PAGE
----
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Chernobyl Radiation Still Harming Animals

Jennifer Viegas, Discovery News The Chernobyl disaster, a nuclear reactor explosion and subsequent fire on April 26, 1986, which spewed highly radioactive fallout into the atmosphere, continues to harm animal populations in the Ukraine, according to a new study.

The study, published in the latest Royal Society Biology Letters, presents the most extensive data set ever compiled on the abundance of animals at and around the Chernobyl site. "Abundance" is relative in this case, however, since scientists Anders Moller and Timothy Mousseau determined that insect, bird and other animal populations have dramatically diminished there in the two decades following the disaster. "Chronic, continuous exposure to low dose radiation appears to be the cause," Mousseau, director of the Chernobyl Research Initiative at the University of South Carolina, told Discovery News.

For three years, he and Moller conducted population censuses on invertebrates at more than 700 sites near Chernobyl. At each site the researchers measured radiation levels, using Geiger counters and aerial scan data. They also counted numbers of bumblebees, butterflies, grasshoppers, dragonflies and spider webs. "Our prior work on bird populations at Chernobyl inspired this insect study," Mousseau explained. "While collecting birds, we noticed that grasshopper populations were down. Fruit production was also significantly lowered, and even as we walked through the forest, we noticed few spider webs." Throughout this latest study, the researchers controlled for natural population reduction factors, such as soil type, habitat and height of vegetation. They found that the abundance of invertebrates decreased with increasing radiation. The radiation wasn't just higher right at the plant site, either.

Due to factors such as wind direction, the nuclear blast released radiation "in a very patchy manner, so while the highest areas of contamination are closest to the plant, there are also areas of higher radiation quite a ways away from the reactor," Mousseau said. He and Moller are currently analyzing wolf, fox, rabbit, squirrel and other animal populations. The scientists are not yet ready to release those findings, but the insect population study and the earlier bird surveys suggest that many species "are either absent or in very low numbers in the Chernobyl region." "Brightly colored and migratory species of birds appear to be particularly sensitive to radioactive contaminants," Mousseau added. Two processes appear to keep the Ukraine animals in a downward cycle. The first is that radiation could be accumulating within certain species over many generations, through ingestion of contaminated dirt, water and food. Secondly, as one animal or insect population diminishes, another one might take its place.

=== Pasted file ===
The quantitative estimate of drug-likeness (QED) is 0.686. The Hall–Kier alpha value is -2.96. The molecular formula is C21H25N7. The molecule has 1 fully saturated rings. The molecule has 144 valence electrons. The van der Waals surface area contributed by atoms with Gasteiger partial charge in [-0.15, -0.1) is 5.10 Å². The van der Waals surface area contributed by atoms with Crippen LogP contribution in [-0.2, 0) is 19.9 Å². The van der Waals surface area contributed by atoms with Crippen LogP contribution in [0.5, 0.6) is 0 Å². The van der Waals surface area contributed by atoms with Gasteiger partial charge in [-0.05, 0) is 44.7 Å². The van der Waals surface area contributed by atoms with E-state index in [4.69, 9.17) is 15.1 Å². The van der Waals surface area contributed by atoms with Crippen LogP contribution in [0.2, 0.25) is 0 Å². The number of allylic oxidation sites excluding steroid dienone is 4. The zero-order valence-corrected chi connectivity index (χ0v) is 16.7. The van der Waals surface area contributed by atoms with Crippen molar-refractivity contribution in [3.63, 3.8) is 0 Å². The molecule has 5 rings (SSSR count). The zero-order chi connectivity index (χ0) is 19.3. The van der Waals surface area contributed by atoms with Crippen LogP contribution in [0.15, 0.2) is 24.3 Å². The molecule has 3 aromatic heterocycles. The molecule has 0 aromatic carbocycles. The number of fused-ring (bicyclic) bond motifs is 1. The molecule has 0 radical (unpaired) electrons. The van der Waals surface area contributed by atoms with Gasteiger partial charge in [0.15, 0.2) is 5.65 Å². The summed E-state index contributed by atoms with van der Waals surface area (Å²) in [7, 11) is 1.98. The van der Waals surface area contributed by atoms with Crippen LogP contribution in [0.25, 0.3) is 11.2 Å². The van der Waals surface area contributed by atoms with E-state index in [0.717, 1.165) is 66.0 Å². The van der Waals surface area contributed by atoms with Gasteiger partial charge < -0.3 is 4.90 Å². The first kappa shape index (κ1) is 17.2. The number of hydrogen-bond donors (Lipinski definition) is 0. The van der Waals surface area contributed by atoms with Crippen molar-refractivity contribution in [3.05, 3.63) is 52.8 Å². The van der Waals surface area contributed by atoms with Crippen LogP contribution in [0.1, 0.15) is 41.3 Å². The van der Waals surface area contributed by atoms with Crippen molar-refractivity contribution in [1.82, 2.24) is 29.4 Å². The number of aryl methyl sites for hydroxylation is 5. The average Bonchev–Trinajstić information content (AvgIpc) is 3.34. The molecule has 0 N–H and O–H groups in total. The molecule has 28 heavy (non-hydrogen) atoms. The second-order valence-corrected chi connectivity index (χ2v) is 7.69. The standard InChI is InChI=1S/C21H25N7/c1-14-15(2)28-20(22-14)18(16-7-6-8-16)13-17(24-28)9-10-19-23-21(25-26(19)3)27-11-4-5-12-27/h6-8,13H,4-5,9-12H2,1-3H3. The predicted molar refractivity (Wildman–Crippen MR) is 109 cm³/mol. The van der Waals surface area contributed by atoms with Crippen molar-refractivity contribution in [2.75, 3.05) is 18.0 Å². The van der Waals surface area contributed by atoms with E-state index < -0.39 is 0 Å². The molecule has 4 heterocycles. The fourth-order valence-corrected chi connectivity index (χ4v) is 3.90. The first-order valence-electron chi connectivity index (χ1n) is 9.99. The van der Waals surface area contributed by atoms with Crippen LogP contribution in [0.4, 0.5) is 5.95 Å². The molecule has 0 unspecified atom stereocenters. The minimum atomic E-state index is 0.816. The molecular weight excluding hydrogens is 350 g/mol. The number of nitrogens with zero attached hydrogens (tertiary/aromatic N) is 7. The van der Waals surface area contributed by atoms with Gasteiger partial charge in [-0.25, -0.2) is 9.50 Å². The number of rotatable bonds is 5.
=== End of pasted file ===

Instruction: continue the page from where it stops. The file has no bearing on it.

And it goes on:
This "niche replacement" species might then become contaminated too, reducing its later survival rates. As a result, the ecosystem at Chernobyl has never fully recovered and remains in distress, suggest the recent studies. The findings are a far cry from those made by University of Georgia researchers a little more than a decade after the accident. At that time, Cham Dallas, who is now interim head of Health, Policy and Management at UGA, said that when he held a Geiger counter over rodents, the clicks grew to a roar. "You wouldn't want to handle an animal like that, and yet they are surviving," Dallas then said. He and his colleagues found that although animal populations had "changed," he would not use the word "damaged" because, "We found no deformed animals.

None at all." Mousseau and Moller have since identified high mutations in many different species of birds, plants and animals, including humans. Children living near the plant continue to be monitored, as many suffered from thyroid cancer right after the nuclear blast. More recent tests "show significant negative impacts" on the blood cell counts of local children. "The truth is that accidents do happen, so there likely will be a future nuclear accident somewhere," Mousseau warned. "We also face the threat of nuclear terrorism, so I'm hopeful our studies can shed light on the long-term consequences of radiation exposure.



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